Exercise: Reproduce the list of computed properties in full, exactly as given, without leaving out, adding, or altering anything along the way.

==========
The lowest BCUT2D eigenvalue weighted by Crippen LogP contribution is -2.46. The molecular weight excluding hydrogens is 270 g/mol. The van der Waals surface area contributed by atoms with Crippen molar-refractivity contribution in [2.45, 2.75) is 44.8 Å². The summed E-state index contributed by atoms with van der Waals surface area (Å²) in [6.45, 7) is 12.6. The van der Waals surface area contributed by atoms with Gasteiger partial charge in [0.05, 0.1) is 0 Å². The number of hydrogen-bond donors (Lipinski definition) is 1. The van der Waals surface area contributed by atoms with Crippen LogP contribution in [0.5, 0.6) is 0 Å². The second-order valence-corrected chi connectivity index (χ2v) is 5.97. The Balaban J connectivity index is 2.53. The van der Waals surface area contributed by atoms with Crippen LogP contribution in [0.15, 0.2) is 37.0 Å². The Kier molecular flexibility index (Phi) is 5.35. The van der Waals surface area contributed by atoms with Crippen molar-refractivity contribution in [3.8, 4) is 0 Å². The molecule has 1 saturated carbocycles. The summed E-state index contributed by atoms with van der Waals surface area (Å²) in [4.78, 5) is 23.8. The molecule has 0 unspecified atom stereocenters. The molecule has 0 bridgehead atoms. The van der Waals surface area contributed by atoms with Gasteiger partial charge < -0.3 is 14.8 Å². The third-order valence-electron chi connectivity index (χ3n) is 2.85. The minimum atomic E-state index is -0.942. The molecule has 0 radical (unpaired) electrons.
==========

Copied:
The lowest BCUT2D eigenvalue weighted by Crippen LogP contribution is -2.46. The molecular weight excluding hydrogens is 270 g/mol. The van der Waals surface area contributed by atoms with Crippen molar-refractivity contribution in [2.45, 2.75) is 44.8 Å². The summed E-state index contributed by atoms with van der Waals surface area (Å²) in [6.45, 7) is 12.6. The van der Waals surface area contributed by atoms with Gasteiger partial charge in [0.05, 0.1) is 0 Å². The number of hydrogen-bond donors (Lipinski definition) is 1. The van der Waals surface area contributed by atoms with Crippen LogP contribution in [0.5, 0.6) is 0 Å². The second-order valence-corrected chi connectivity index (χ2v) is 5.97. The Balaban J connectivity index is 2.53. The van der Waals surface area contributed by atoms with Crippen LogP contribution in [0.15, 0.2) is 37.0 Å². The Kier molecular flexibility index (Phi) is 5.35. The van der Waals surface area contributed by atoms with Crippen molar-refractivity contribution in [3.8, 4) is 0 Å². The molecule has 1 saturated carbocycles. The summed E-state index contributed by atoms with van der Waals surface area (Å²) in [4.78, 5) is 23.8. The molecule has 0 unspecified atom stereocenters. The molecule has 0 bridgehead atoms. The van der Waals surface area contributed by atoms with Gasteiger partial charge < -0.3 is 14.8 Å². The third-order valence-electron chi connectivity index (χ3n) is 2.85. The minimum atomic E-state index is -0.942. The molecule has 0 radical (unpaired) electrons.